November 5, 1995
Penn's Crossing
By WILDER PENFIELD III

Sean Penn, at 35, seems to be as brooding, as driven, and as drawn to darkness as the people he creates on film.

He tells me: "I don't think of writing or making movies as therapy."

But his work denies his words.

Both of his movies, The Indian Runner and now The Crossing Guard - both premiered at the Toronto Film Festival, both strong and dark - show the results of probing self-analysis and powerful self-directed change.

The more Penn retreats from acting and withdraws behind the camera, the more his character seems to be revealed on the screen. And that character has a marvellous maturity.

"The part of acting I like is intact in writing," he says. "And the part that I hate about it and I felt was damaging to me, is not necessary."

That's the part that requires him to rise instantly to other people's occasions.

"I like it when all the personal surgery you do isn't run by the clock."

So, no, he would not act in his own films.

"If I'm directing," he says, "it means I've got a job all the time.

"And why subject myself to something that's unpleasant."

The Crossing Guard, opening Nov. 14, is a Bergman western, a duel in which both characters really want to be the one who dies. Life in this world refuses to be meaningful, and fate refuses to be ironic.

"After The Indian Runner," he says earnestly, "I realized it was really important to pick something that was going to have some kind of enduring interest. It took a long time to come up with something I knew would last me.

"And then, being a new father, the nightmares you have along with the joys became more actively a part of my day-to-day swerves and sways.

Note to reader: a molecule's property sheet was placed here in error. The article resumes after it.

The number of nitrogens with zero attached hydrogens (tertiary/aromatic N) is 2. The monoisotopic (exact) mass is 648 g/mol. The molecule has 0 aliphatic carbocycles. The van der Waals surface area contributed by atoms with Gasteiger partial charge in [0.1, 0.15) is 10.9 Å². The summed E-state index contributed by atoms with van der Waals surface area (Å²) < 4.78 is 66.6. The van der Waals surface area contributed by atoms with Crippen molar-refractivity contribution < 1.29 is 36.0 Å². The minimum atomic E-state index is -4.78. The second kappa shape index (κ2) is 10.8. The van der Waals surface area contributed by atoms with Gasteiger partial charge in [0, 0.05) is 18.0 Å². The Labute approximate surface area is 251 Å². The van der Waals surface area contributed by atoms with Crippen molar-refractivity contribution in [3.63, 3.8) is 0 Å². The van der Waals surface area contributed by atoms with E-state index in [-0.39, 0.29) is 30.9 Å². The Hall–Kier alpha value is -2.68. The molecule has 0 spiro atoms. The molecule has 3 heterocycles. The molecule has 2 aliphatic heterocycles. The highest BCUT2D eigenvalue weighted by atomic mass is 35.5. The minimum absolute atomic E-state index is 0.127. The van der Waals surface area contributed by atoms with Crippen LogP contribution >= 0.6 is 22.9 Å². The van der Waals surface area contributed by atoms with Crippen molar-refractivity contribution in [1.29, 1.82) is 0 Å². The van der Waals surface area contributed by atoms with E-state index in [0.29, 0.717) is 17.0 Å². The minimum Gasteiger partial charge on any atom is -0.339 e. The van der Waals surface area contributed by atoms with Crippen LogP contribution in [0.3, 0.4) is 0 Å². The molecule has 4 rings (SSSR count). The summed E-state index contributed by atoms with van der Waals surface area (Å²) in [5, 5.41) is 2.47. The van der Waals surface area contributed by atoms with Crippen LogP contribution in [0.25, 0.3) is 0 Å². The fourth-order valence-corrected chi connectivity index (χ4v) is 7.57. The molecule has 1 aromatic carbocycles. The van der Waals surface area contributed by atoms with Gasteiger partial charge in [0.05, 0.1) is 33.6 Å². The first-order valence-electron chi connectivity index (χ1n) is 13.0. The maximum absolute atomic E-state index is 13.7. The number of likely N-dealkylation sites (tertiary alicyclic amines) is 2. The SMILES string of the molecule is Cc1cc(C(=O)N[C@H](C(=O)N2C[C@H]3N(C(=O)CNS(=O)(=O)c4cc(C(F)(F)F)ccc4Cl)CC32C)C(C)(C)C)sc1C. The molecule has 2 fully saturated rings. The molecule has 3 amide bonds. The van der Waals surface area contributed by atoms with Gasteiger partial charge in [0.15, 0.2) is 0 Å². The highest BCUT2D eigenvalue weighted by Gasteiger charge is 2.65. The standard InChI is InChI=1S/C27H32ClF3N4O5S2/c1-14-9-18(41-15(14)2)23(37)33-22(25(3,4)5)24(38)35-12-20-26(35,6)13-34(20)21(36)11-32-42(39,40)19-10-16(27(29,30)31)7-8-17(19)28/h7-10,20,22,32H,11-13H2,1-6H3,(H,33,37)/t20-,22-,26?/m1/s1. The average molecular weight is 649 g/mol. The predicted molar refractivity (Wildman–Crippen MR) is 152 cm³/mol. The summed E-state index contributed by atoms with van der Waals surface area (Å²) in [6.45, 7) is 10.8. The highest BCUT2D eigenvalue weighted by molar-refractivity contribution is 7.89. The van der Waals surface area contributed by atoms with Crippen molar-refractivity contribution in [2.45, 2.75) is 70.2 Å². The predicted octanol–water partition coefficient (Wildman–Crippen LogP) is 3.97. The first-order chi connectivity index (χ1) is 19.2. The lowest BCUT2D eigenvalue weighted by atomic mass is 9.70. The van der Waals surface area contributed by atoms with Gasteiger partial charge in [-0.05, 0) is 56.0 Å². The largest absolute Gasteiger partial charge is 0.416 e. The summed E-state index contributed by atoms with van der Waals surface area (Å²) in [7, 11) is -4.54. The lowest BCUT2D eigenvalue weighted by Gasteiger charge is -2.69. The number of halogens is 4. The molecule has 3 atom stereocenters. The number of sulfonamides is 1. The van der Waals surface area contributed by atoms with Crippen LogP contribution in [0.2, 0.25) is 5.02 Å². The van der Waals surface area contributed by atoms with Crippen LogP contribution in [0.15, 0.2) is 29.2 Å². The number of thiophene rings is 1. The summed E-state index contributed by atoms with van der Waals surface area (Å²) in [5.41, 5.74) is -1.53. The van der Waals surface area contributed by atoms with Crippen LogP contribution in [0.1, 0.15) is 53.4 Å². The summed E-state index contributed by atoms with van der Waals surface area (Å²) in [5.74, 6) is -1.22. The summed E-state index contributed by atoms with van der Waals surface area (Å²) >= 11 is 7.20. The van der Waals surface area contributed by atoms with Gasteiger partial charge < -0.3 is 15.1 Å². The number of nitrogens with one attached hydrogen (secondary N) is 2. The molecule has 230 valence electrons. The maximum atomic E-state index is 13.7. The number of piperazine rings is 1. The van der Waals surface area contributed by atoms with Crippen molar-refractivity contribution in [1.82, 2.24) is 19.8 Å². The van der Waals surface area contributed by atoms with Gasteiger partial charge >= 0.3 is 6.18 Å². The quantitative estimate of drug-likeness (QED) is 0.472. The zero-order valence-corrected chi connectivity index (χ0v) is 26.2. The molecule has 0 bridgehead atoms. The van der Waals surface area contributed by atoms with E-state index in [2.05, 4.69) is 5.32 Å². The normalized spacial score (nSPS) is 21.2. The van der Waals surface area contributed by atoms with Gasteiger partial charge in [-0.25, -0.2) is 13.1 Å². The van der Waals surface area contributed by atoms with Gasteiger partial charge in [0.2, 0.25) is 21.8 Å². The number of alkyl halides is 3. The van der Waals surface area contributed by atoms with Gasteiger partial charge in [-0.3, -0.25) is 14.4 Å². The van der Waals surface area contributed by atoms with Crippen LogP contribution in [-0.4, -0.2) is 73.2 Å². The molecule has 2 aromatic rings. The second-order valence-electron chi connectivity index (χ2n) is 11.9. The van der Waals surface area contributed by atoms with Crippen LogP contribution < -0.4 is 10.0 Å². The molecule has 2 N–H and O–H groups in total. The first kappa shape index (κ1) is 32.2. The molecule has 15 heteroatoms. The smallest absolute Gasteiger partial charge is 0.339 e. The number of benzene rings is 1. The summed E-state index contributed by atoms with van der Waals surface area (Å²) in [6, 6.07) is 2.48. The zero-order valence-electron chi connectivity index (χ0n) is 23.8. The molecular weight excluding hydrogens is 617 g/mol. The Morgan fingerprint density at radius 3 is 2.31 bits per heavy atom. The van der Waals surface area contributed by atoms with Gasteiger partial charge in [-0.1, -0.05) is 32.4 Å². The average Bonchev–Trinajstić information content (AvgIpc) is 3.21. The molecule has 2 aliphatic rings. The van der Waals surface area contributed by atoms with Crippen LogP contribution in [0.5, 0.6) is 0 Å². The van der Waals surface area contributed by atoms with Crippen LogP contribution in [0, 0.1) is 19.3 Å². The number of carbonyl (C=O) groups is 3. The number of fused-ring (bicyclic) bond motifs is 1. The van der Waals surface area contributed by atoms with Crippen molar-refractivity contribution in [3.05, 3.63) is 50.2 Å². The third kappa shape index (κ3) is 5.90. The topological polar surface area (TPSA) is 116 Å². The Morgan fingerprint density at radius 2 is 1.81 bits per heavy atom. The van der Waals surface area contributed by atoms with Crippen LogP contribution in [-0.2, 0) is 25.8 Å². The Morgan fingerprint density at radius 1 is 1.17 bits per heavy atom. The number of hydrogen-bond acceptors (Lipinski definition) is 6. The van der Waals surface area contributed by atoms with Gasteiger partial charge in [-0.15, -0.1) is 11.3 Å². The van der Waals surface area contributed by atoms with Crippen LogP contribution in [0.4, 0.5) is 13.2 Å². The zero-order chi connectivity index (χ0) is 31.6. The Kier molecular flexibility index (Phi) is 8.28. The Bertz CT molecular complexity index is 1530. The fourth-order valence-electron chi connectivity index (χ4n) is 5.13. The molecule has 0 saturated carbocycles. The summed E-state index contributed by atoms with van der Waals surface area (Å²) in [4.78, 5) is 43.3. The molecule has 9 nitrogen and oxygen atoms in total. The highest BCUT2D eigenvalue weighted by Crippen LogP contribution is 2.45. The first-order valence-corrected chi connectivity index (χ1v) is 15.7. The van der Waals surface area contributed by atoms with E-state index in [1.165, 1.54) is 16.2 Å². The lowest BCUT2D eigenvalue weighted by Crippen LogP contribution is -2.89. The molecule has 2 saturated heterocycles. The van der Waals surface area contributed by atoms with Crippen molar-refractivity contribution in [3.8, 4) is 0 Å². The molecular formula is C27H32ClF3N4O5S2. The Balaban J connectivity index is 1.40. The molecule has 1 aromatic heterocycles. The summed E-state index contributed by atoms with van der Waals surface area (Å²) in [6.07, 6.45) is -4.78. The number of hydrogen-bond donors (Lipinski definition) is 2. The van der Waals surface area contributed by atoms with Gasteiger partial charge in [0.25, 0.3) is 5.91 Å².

"And when I heard that Eric Clapton's kid went out the window - the fact that it was Eric Clapton made it very identifiable - how do you possibly deal with this kind of loss?"

The question lit a fire under his writing. The Crossing Guard became "an adventure into unanswerable pain, and seeing what adjustments one makes in order to live on."

Jack Nicholson's enthusiasm overcame a lot of doubts about the subject matter.

He plays the vengeful father of a little girl killed years earlier by a drunk driver (David Morse of St. Elsewhere and The Indian Runner).

The accident is not shown. "For me the movie was never about specifically the loss," says Penn. "It was much more about the ways in which we paralyze ourselves, and prevent ourselves from moving into the unknown territory where change is, where growth is, where hope is, to find the things we can pick and choose and control. It is much more about (David Morse)'s investment in guilt and (Jack)'s investment in rage, and how these dead ends lead to greater losses."

Morse has three little kids with his wife, actress Susan Wheeler. He says: "I don't have sympathy for somebody in that situation. I had to ask myself, 'Who was the man before all that happened.'"

Penn does sympathize. He says he always feels for the bad guy "because he's got to be hurting. Is there such a thing as malice? I haven't found it yet. It's a smokescreen for fear."

Penn will have nothing to do with smokescreens. He parks his trailer home in the ashes of the $4 million house he bought with Madonna and shared with Robin Wright.